The World Poker Tour (WPT) could be set to change the face of live tournament poker by introducing a controversial ‘shot clock’ at future WPT events.
Are the WPT about to embark on the biggest change in live tournament poker structure since…well I can’t remember when?
Well the answer could very well be YES if players vote in favor of the introduction of the controversial, but often spoken about, shot clock – as WPT officials canvass player opinion at the LAPC.
One player who believes shot clocks are a forgone conclusion is one of the worlds most respected ambassadors of the game, and that’s Mike Sexton, who penned in a blog post that ‘The shot clock is on the way!’
Sexton told us mere mortals that the WPT felt very strongly that the introduction of this new facet of play could improve the live tournament experience, but understanding that ‘it’s the players money’ felt it was important to pose the question to the men and women who are at the heart of this magnificent game.
A survey was therefore produced and handed out to players who participated in the recent LAPC, and 80% of them voted in favor of having some sort of short clock at future events.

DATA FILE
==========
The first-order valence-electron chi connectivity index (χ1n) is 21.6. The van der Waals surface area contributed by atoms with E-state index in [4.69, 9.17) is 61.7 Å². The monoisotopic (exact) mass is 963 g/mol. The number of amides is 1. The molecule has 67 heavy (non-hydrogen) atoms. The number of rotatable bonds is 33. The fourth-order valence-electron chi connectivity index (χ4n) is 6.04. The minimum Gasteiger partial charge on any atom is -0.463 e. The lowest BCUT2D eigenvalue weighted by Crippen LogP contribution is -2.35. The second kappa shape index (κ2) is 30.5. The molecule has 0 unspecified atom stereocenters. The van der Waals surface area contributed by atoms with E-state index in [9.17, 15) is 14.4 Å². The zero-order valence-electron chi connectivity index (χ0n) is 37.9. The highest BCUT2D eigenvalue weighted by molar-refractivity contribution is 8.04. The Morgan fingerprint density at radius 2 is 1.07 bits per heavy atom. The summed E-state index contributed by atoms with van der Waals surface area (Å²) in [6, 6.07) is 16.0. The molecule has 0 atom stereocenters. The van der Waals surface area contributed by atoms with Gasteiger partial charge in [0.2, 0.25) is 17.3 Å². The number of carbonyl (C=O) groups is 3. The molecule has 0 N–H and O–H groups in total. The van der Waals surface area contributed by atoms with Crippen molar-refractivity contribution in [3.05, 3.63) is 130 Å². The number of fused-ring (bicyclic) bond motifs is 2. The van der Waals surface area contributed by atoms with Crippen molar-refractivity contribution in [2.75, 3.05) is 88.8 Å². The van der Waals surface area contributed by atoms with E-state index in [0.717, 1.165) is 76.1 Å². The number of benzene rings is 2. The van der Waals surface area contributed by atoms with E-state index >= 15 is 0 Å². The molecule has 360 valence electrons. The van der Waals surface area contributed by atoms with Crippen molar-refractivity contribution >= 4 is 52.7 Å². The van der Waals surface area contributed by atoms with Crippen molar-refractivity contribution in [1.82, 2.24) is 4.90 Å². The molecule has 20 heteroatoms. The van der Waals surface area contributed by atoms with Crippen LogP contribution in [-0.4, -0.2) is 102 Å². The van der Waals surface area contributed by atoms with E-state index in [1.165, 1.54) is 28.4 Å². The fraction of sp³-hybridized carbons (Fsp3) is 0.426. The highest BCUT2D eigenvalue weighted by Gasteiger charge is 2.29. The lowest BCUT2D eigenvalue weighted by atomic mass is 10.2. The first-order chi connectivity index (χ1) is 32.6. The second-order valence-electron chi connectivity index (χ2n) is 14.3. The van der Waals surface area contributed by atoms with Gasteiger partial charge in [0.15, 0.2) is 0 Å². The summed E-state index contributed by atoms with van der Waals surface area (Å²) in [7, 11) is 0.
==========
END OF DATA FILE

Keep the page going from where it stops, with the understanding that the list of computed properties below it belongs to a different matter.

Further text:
We are a long way from understanding how the shot clock will be implemented but the survey gave an indication of the possible rules, with mention of a 30-second clock supplemented by ‘Time Buttons’ that allow players who are facing crucial decisions to add an additional 60-seconds on to that time.
There was also a request for players to indicate whether they would like to see the clock used:
- In the money
- Final three tables only
- Final table only
The results of those votes have not been publicly released by the WPT.
What happens next will be interesting.
The WPT have the right to change their tournament structure and rules as they see fit, but one assumes that the rule change will also be brought before the Tournament Directors Association (TDA) in Las Vegas this summer.
Will we see the other live tournament operators take the shot clock into their bosom?
The WPT will likely introduce a shot clock next season and the players will not be backwards when they come forwards with their opinions on social media. The other live tournament companies will suck up this feedback and then make their decision, which once again goes to show how difficult it is for poker to have a uniformed set of rules across the board.
Is it a good thing for poker?
Of course it is.
There’s a lot of bluff and bluster floating around social media about this affecting the amateur players in the game, but that’s just smoke and mirrors blown out of the arses of people who prefer to take their time when making their decisions.
This is great news for poker because apart from making everyone wear their birthday suits at final tables, it’s one of the few ways you can actually spice the game up and make it more appealing to a global television audience. It will produce tension and annoyance and this will come across nicely to the viewer at home.
As with all proposed rule changes there will be detractors because human beings like change as much as a teenage kid likes a bath, but it won’t be long before everyone wonders why this rule wasn’t introduced donkeys years ago.